9:01 – 9:08 a.m. Checked office e-mail. Read note from supervisor about need to keep track of time.
9:08 – 9:10 a.m. Received verbal assurance from supervisor that: A) They're "serious" about this; B) It wasn't his idea and that he also views it as a "colossal [unintelligible]."
9:11 – 9:20 a.m. Reassured several coworkers that this could mean lots of things other than large-scale pending layoffs.
9:21 – 9:55 a.m. Stared into space while trying to imagine what this could possibly mean other than large-scale pending layoffs.
9:55 – 10:00 a.m. Created Excel spreadsheet and logged this entry and those above.
Seriously, is there any way to keep track of the time spent keeping track of one's time without it coming across as sarcastic?I suppose it's possible that this exercise might have some purpose other than thinning the herd for eventual layoffs. It could, for example, be part of an attempt to improve efficiency by systematically reviewing everyone's daily workload. Such an effort would need to be carefully explained, however, to ensure honest and objective participation. Without such a careful explanation — and without employees' trust that this was an honest process and not just the prelude to layoffs — all this process will produce is a well-padded series of CYA memos. And I'm not sure an approach guaranteed to lower workplace morale is really the wisest first step in any effort to improve productivity.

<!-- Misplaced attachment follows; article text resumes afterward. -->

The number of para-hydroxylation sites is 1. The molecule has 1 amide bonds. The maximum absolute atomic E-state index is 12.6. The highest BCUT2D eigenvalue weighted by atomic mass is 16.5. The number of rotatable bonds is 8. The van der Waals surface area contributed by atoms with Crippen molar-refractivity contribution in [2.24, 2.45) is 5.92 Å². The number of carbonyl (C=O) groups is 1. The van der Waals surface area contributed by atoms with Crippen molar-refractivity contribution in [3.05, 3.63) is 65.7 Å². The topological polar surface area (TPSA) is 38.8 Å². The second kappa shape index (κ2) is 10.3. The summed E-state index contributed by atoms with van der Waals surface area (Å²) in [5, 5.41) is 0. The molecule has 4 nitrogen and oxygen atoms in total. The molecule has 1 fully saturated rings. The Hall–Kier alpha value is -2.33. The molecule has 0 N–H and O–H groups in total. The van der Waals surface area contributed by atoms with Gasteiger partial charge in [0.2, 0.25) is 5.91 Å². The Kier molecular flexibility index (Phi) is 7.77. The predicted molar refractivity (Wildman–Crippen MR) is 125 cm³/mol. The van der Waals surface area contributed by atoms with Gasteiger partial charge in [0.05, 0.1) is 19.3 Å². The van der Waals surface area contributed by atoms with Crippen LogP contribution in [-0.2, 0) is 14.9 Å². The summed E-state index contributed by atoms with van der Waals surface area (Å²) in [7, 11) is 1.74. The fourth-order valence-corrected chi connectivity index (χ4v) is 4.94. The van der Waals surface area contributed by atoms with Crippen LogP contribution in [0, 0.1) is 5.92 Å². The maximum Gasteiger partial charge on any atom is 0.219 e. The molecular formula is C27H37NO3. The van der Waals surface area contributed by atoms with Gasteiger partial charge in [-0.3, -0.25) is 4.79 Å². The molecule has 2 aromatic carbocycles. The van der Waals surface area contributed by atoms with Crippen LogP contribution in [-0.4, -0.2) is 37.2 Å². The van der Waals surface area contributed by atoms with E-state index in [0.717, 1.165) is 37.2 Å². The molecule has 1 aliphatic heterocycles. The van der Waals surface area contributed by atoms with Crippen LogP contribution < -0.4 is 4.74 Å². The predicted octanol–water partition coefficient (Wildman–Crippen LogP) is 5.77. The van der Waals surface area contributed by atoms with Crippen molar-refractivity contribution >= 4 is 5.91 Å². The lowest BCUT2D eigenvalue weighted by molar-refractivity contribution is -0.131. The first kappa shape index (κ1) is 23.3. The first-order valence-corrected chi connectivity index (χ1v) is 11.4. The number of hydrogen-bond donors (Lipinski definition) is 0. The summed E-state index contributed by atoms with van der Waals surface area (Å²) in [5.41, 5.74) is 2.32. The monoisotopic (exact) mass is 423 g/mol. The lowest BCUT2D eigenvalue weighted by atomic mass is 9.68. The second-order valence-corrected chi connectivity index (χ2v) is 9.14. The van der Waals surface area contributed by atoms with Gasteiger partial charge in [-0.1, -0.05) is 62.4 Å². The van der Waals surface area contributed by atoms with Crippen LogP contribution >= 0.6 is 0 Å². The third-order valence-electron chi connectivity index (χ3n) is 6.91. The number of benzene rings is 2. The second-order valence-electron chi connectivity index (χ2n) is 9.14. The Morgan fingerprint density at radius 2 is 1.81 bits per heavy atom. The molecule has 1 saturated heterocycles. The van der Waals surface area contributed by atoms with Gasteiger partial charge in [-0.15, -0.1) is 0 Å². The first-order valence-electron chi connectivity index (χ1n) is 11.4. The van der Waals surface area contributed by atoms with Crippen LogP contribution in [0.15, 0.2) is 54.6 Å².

What I'm wondering is this: Has anyone ever had the chutzpah to respond to such a request appropriately — which is to say, in kind? "Certainly, sir. I'd be glad to keep track of my workflow for you. And, you know, it would also be beneficial to me to better understand how you spend your time, so for the next week …"
If anybody ever did that, they're my hero. Anyway, I gotta go. I have to get ready for my meeting with the Two Bobs.